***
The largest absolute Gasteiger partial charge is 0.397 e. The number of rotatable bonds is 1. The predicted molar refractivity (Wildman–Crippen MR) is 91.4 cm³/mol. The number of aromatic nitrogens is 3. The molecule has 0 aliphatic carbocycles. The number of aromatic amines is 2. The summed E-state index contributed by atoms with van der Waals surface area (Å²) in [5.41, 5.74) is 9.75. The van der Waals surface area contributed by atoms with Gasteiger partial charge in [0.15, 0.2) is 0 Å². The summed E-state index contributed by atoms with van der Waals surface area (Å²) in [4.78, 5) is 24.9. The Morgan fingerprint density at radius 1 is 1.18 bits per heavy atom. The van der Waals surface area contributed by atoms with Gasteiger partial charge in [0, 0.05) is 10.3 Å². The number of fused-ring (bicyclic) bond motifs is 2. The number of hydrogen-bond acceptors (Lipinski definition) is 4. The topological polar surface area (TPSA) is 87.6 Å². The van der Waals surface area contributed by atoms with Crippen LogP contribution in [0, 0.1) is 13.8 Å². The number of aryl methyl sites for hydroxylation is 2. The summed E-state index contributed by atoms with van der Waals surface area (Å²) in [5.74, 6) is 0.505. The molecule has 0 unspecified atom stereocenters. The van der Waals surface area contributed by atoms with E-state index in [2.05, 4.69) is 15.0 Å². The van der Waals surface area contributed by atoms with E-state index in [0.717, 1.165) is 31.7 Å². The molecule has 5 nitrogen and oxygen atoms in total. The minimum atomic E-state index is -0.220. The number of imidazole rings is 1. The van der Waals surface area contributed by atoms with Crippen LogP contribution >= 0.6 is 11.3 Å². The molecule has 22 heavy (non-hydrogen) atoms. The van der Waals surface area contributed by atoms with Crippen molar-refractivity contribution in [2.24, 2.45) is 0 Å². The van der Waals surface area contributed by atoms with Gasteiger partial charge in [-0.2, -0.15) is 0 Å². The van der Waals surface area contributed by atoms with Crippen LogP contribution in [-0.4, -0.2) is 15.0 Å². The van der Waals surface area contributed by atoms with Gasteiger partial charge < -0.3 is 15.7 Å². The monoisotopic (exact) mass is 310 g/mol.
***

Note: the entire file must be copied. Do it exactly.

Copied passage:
The largest absolute Gasteiger partial charge is 0.397 e. The number of rotatable bonds is 1. The predicted molar refractivity (Wildman–Crippen MR) is 91.4 cm³/mol. The number of aromatic nitrogens is 3. The molecule has 0 aliphatic carbocycles. The number of aromatic amines is 2. The summed E-state index contributed by atoms with van der Waals surface area (Å²) in [5.41, 5.74) is 9.75. The van der Waals surface area contributed by atoms with Gasteiger partial charge in [0.15, 0.2) is 0 Å². The summed E-state index contributed by atoms with van der Waals surface area (Å²) in [4.78, 5) is 24.9. The Morgan fingerprint density at radius 1 is 1.18 bits per heavy atom. The van der Waals surface area contributed by atoms with Gasteiger partial charge in [0, 0.05) is 10.3 Å². The number of fused-ring (bicyclic) bond motifs is 2. The number of hydrogen-bond acceptors (Lipinski definition) is 4. The topological polar surface area (TPSA) is 87.6 Å². The van der Waals surface area contributed by atoms with Crippen LogP contribution in [0, 0.1) is 13.8 Å². The number of aryl methyl sites for hydroxylation is 2. The summed E-state index contributed by atoms with van der Waals surface area (Å²) in [5.74, 6) is 0.505. The molecule has 0 unspecified atom stereocenters. The van der Waals surface area contributed by atoms with E-state index in [2.05, 4.69) is 15.0 Å². The van der Waals surface area contributed by atoms with E-state index in [0.717, 1.165) is 31.7 Å². The molecule has 5 nitrogen and oxygen atoms in total. The minimum atomic E-state index is -0.220. The number of imidazole rings is 1. The van der Waals surface area contributed by atoms with Crippen LogP contribution >= 0.6 is 11.3 Å². The molecule has 22 heavy (non-hydrogen) atoms. The van der Waals surface area contributed by atoms with Crippen molar-refractivity contribution in [2.24, 2.45) is 0 Å². The van der Waals surface area contributed by atoms with Gasteiger partial charge in [-0.2, -0.15) is 0 Å². The van der Waals surface area contributed by atoms with Crippen LogP contribution in [-0.4, -0.2) is 15.0 Å². The van der Waals surface area contributed by atoms with Gasteiger partial charge < -0.3 is 15.7 Å². The monoisotopic (exact) mass is 310 g/mol.